Collenchyma cells are elongated cells with unevenly wide cell walls that give sustain and formation. They are mostly mechanical tissue and provide mechanical potency and flexibility to the mounting stems. Their wide cell walls are poised off the compounds cellulose and pectin. As a result, the stems can place bending or swaying by wind or passing animals. These cells are often found under the epidermis or the external layer of cells in young stems and in leaf veins. Collenchyma is also the supporting tissue of the leaves.
Collenchyma Tissue Position: It is generally present in the-
- Sub-epidermal regions of dicot stem.
- Consists of living cells and the Cell wall is thick
- Usually, the cells are polygonal or round in shape. Intercellular space is usually absent.
- Collenchyma cells give automatic stringency to the rising plant organs. Living mechanical tissue specially modified for sustaining rising organs. It provides mechanical potency to the petiole, leaves, and stem of immature dicot plants.
- Prevents meandering and contravention of stems by wind due to its tensile potency. It allows for increase and elongation of plant organs. It permits the growth and elongation of plant parts.
- Some possess chloroplast and carry out photosynthesis. Photosynthesis takes place in the chloroplast containing Collenchyma cells. Collenchyma when containing chlorophyll performs the utility of photosynthesis.
- Gives elasticity to plant organs throughout their increase. Due to the occurrence of collenchyma cells, the plant parts or organs become stretchy and shows smoothness. It confers elasticity to different parts of the plant like petiole and stem, allowing for simple meandering without fracture.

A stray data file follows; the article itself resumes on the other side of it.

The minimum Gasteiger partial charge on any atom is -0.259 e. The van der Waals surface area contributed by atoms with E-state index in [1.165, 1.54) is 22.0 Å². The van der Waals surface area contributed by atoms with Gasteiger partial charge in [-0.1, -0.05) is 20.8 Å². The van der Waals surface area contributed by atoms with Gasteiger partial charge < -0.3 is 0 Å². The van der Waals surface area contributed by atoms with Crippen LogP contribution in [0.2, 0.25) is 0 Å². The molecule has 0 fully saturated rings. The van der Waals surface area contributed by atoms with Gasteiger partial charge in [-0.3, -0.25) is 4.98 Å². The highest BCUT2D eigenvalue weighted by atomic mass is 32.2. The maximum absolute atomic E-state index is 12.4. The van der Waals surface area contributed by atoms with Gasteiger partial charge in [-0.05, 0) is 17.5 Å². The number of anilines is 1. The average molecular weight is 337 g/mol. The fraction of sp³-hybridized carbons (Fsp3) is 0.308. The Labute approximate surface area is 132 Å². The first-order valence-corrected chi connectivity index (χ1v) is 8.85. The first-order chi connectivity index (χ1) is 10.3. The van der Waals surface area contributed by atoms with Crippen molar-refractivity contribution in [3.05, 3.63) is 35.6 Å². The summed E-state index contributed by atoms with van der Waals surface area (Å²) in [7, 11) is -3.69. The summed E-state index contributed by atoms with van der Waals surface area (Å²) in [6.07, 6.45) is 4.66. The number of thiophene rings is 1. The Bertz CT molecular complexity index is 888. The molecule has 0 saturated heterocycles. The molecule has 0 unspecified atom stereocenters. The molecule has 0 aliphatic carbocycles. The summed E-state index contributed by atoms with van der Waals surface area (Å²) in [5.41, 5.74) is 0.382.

- Collenchyma present in leaves also prevents them from tearing. The living cells of collenchyma store food.
The thickened walls of the collenchyma cells facilitate them to give supplementary sustain to the areas wherever they are found. Protein and cellulose are also present. Major pit fields can be illustrious in the walls. Most prominently, collenchyma cells give out increasing parts of the plant, such as shoots and leaves, both by as long as maintain and by substantial in empty spaces.
- If it contains chlorophyll, it may produce food. It provides mechanical support to the growth regions of plants.
- Collenchyma contains living protoplast. Chloroplastids might also be there in some cells. The cells might also surround tannins.
- The cellulose microfibrils are both oriented crosswise or alternately transverse and longitudinal. The composition of these irregular layers varies.
- One layer is wealthy in cellulose and deprived in pectin; the alternate layer is pectin-rich and cellulose-poor.
- Lignified lamellae might also be deposited on the wall. Thus the pesto-cellulosic wall of collenchyma may become clarified.